Sustainable living, buying local, and changing how we live

From going green to spending wisely and living more simply.
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Re: Sustainable living, buying local, and changing how we live

Unread postby musicmonkey » Thu Jun 05, 2008 12:52 am

bareskin73 wrote:I'd say it has more to do with sea currents and elevation than jet stream regardless.

Yes, sea currents and elevation are also important factors in temperatures and climate but the jet stream is also a critical element. A high pressure system off the coast of Vancouver Island can literally keep the clouds and ocean storms away so that we enjoy sunny days and warm temperatures. Then again, cloud cover in the winter is good for us because it traps in the heat. Calgary, Alberta, for example, has the most sunshine per year in Canada, but they are also much colder on average due to their elevation, distance from the coast, and the jet stream. Last summer, we had the worst summer in 20 years because of the jet stream. It was cool, rainy and overcast all summer. It totally sucked.

I guess an analogy would be condensation around your stove when you're boiling water. If your stove is by a window and the air is blowing, then there's less condensation on your stove. Maybe that's a bad analogy, but basically the ocean is responsible for producing clouds. And if nothing is blocking the clouds from hitting land, then the coastal regions get lots of rain. The jet stream can either give us rain or prevent rain.

Whenever I watch US weather reports, they always blame Canada for snow. It's actually not Canada, it's the jet stream. When the jet stream dips down, that's when Minnesota gets hammered with ice storms and snow.

As for elevation, Calgary's elevation is approximately 1048 metres (3440 ft) above sea level downtown. In contrast, Vancouver's elevation is only 2 metres (7 ft) above sea level. Whistler Mountain's top elevation is 2182 metres (7160 ft) and its base elevation is 652 metres (2140 ft). Portland, Oregon's elevation is 15.2 metres (50 ft).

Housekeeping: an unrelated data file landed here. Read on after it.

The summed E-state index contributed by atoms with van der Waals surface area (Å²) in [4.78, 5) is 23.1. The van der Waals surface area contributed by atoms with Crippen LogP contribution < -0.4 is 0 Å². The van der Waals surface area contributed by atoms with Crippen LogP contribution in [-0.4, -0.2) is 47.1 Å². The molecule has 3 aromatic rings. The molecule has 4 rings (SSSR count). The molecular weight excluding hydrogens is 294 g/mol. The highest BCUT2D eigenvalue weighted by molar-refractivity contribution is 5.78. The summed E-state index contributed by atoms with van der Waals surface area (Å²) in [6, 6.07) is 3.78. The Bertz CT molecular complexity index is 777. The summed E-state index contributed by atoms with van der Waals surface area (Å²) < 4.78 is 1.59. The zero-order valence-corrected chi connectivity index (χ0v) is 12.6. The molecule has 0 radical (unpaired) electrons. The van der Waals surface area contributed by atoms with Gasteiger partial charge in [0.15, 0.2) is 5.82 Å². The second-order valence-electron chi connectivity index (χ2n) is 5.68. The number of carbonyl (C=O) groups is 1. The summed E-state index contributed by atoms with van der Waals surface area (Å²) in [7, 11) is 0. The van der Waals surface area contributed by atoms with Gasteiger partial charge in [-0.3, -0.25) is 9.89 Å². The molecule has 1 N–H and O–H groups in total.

I have a friend in Bogotá, Colombia, and he told me that they have snow all year long on some mountains in Colombia. And yet when you think of South America, you think of tropical rain forests, not snow. But that's just ignorance too. And speaking of Alaska, the temperatures in Alaska, Yukon, Northwest Territories and even Nunavut can get quite balmy while Toronto and the Lake Superior region suffer with freezing temperatures.

Anyway, even if you're from the deep south, considering Portland, Oregon as "the attic" is quite geo-centric in my opinion. But then again, America's favourite past time is navel gazing. I'm getting way off topic here but this is a great read: ... anism.html if you want some enlightenment.

Getting back to greenhouses and sustainable living, I've never heard of an in ground greenhouse. My parents' hothouse is above ground.

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Re: Sustainable living, buying local, and changing how we live

Unread postby bareskin73 » Thu Jun 05, 2008 9:03 pm

musicmonkey wrote:Getting back to greenhouses and sustainable living, I've never heard of an in ground greenhouse. My parents' hothouse is above ground.

Here is a link a couple of photo's of what I'm talking about. This is a very primitive design but it is quite effective in the mountians of Idaho where this paticular greenhouse is located.

On this paticular guys home page this write up that was on HGTV;